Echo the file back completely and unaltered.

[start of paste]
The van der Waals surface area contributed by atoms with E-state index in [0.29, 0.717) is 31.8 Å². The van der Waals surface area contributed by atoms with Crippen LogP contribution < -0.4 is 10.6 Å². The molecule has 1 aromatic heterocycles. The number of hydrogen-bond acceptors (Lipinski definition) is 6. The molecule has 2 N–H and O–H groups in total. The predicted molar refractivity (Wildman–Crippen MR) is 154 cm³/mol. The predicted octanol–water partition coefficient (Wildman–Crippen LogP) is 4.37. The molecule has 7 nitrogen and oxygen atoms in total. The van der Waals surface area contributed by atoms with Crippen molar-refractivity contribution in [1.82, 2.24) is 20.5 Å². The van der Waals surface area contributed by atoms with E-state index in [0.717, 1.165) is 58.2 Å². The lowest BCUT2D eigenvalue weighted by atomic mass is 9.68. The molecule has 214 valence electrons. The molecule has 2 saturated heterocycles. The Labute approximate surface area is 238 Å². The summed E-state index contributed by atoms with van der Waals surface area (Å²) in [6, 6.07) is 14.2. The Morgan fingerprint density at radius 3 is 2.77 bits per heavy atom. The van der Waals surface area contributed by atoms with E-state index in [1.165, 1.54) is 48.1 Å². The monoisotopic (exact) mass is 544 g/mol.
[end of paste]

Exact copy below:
The van der Waals surface area contributed by atoms with E-state index in [0.29, 0.717) is 31.8 Å². The van der Waals surface area contributed by atoms with Crippen LogP contribution < -0.4 is 10.6 Å². The molecule has 1 aromatic heterocycles. The number of hydrogen-bond acceptors (Lipinski definition) is 6. The molecule has 2 N–H and O–H groups in total. The predicted molar refractivity (Wildman–Crippen MR) is 154 cm³/mol. The predicted octanol–water partition coefficient (Wildman–Crippen LogP) is 4.37. The molecule has 7 nitrogen and oxygen atoms in total. The van der Waals surface area contributed by atoms with Crippen molar-refractivity contribution in [1.82, 2.24) is 20.5 Å². The van der Waals surface area contributed by atoms with E-state index in [0.717, 1.165) is 58.2 Å². The lowest BCUT2D eigenvalue weighted by atomic mass is 9.68. The molecule has 214 valence electrons. The molecule has 2 saturated heterocycles. The Labute approximate surface area is 238 Å². The summed E-state index contributed by atoms with van der Waals surface area (Å²) in [6, 6.07) is 14.2. The Morgan fingerprint density at radius 3 is 2.77 bits per heavy atom. The van der Waals surface area contributed by atoms with E-state index in [1.165, 1.54) is 48.1 Å². The monoisotopic (exact) mass is 544 g/mol.